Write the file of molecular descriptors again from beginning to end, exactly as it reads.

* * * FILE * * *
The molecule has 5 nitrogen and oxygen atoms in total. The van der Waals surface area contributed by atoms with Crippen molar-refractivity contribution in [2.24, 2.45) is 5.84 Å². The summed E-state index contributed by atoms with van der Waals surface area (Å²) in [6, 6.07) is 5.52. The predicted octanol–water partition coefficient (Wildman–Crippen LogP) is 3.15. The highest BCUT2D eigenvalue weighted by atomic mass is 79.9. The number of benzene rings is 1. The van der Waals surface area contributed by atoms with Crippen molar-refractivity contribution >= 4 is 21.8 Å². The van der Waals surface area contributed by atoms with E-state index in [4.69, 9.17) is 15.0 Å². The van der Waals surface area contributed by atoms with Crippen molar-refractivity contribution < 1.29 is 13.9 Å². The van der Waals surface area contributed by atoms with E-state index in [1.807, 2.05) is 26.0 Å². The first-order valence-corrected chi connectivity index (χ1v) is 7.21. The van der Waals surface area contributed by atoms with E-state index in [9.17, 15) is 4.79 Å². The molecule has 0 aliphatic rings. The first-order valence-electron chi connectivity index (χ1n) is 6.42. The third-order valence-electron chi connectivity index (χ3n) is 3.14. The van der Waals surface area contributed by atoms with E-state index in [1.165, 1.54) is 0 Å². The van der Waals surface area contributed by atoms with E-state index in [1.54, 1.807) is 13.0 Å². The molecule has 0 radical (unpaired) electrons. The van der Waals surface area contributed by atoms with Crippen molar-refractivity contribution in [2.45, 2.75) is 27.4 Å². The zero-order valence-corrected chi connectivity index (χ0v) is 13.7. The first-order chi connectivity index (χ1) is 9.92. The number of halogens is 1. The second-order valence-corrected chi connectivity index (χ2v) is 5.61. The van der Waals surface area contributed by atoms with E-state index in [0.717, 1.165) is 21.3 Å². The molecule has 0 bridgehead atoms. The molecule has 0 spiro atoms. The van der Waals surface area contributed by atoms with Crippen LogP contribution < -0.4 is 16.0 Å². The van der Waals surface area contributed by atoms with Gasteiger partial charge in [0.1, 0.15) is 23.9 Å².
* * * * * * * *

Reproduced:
The molecule has 5 nitrogen and oxygen atoms in total. The van der Waals surface area contributed by atoms with Crippen molar-refractivity contribution in [2.24, 2.45) is 5.84 Å². The summed E-state index contributed by atoms with van der Waals surface area (Å²) in [6, 6.07) is 5.52. The predicted octanol–water partition coefficient (Wildman–Crippen LogP) is 3.15. The highest BCUT2D eigenvalue weighted by atomic mass is 79.9. The number of benzene rings is 1. The van der Waals surface area contributed by atoms with Crippen molar-refractivity contribution >= 4 is 21.8 Å². The van der Waals surface area contributed by atoms with E-state index in [4.69, 9.17) is 15.0 Å². The van der Waals surface area contributed by atoms with Crippen molar-refractivity contribution < 1.29 is 13.9 Å². The van der Waals surface area contributed by atoms with E-state index in [1.807, 2.05) is 26.0 Å². The first-order valence-corrected chi connectivity index (χ1v) is 7.21. The van der Waals surface area contributed by atoms with E-state index in [9.17, 15) is 4.79 Å². The molecule has 0 aliphatic rings. The first-order valence-electron chi connectivity index (χ1n) is 6.42. The third-order valence-electron chi connectivity index (χ3n) is 3.14. The van der Waals surface area contributed by atoms with E-state index in [1.165, 1.54) is 0 Å². The van der Waals surface area contributed by atoms with E-state index in [1.54, 1.807) is 13.0 Å². The molecule has 0 radical (unpaired) electrons. The van der Waals surface area contributed by atoms with Crippen molar-refractivity contribution in [2.45, 2.75) is 27.4 Å². The zero-order valence-corrected chi connectivity index (χ0v) is 13.7. The first-order chi connectivity index (χ1) is 9.92. The number of halogens is 1. The second-order valence-corrected chi connectivity index (χ2v) is 5.61. The van der Waals surface area contributed by atoms with E-state index in [0.717, 1.165) is 21.3 Å². The molecule has 0 bridgehead atoms. The molecule has 0 spiro atoms. The van der Waals surface area contributed by atoms with Crippen LogP contribution < -0.4 is 16.0 Å². The van der Waals surface area contributed by atoms with Gasteiger partial charge in [0.1, 0.15) is 23.9 Å².